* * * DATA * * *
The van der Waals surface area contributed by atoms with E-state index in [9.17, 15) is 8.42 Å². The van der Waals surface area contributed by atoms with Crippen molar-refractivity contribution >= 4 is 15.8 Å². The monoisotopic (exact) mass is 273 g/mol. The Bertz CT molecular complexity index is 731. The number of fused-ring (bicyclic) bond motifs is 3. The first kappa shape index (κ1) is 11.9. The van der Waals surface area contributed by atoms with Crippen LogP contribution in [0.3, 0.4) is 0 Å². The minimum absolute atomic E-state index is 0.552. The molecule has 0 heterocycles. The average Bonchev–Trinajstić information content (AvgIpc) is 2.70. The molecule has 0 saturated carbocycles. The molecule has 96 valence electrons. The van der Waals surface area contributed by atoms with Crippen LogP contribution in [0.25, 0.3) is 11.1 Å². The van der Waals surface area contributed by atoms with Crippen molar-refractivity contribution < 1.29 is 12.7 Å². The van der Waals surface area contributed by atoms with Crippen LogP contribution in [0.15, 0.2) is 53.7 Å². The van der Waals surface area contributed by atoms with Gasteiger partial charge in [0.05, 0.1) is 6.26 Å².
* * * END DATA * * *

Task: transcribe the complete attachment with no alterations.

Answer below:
The van der Waals surface area contributed by atoms with E-state index in [9.17, 15) is 8.42 Å². The van der Waals surface area contributed by atoms with Crippen molar-refractivity contribution >= 4 is 15.8 Å². The monoisotopic (exact) mass is 273 g/mol. The Bertz CT molecular complexity index is 731. The number of fused-ring (bicyclic) bond motifs is 3. The first kappa shape index (κ1) is 11.9. The van der Waals surface area contributed by atoms with Crippen LogP contribution in [0.3, 0.4) is 0 Å². The minimum absolute atomic E-state index is 0.552. The molecule has 0 heterocycles. The average Bonchev–Trinajstić information content (AvgIpc) is 2.70. The molecule has 0 saturated carbocycles. The molecule has 96 valence electrons. The van der Waals surface area contributed by atoms with Crippen LogP contribution in [0.25, 0.3) is 11.1 Å². The van der Waals surface area contributed by atoms with Crippen molar-refractivity contribution < 1.29 is 12.7 Å². The van der Waals surface area contributed by atoms with Crippen LogP contribution in [0.15, 0.2) is 53.7 Å². The van der Waals surface area contributed by atoms with Gasteiger partial charge in [0.05, 0.1) is 6.26 Å².